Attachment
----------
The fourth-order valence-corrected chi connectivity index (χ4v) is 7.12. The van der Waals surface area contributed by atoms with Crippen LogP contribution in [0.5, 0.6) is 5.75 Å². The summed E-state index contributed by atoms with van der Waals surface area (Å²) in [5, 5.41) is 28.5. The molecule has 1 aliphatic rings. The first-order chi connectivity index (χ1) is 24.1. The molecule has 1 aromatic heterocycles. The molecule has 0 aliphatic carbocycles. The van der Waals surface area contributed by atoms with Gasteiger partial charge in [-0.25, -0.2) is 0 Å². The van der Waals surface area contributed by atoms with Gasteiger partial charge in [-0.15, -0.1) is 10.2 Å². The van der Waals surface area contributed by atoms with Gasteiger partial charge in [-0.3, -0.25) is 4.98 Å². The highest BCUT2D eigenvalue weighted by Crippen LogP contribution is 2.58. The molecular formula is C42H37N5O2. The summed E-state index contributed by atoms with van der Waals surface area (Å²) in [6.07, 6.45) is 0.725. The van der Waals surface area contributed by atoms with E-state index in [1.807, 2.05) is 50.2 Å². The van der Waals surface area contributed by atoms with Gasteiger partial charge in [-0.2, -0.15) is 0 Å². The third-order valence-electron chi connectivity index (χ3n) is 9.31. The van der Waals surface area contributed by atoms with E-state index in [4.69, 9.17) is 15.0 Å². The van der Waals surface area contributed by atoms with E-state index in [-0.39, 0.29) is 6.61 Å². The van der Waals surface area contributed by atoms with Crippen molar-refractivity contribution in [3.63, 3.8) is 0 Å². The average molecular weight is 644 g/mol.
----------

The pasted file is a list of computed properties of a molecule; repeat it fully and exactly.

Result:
The fourth-order valence-corrected chi connectivity index (χ4v) is 7.12. The van der Waals surface area contributed by atoms with Crippen LogP contribution in [0.5, 0.6) is 5.75 Å². The summed E-state index contributed by atoms with van der Waals surface area (Å²) in [5, 5.41) is 28.5. The molecule has 1 aliphatic rings. The first-order chi connectivity index (χ1) is 24.1. The molecule has 1 aromatic heterocycles. The molecule has 0 aliphatic carbocycles. The van der Waals surface area contributed by atoms with Gasteiger partial charge in [-0.25, -0.2) is 0 Å². The van der Waals surface area contributed by atoms with Gasteiger partial charge in [-0.15, -0.1) is 10.2 Å². The van der Waals surface area contributed by atoms with Gasteiger partial charge in [-0.3, -0.25) is 4.98 Å². The highest BCUT2D eigenvalue weighted by Crippen LogP contribution is 2.58. The molecular formula is C42H37N5O2. The summed E-state index contributed by atoms with van der Waals surface area (Å²) in [6.07, 6.45) is 0.725. The van der Waals surface area contributed by atoms with E-state index in [1.807, 2.05) is 50.2 Å². The van der Waals surface area contributed by atoms with Gasteiger partial charge in [-0.2, -0.15) is 0 Å². The third-order valence-electron chi connectivity index (χ3n) is 9.31. The van der Waals surface area contributed by atoms with E-state index in [4.69, 9.17) is 15.0 Å². The van der Waals surface area contributed by atoms with E-state index in [-0.39, 0.29) is 6.61 Å². The van der Waals surface area contributed by atoms with Crippen molar-refractivity contribution in [3.63, 3.8) is 0 Å². The average molecular weight is 644 g/mol.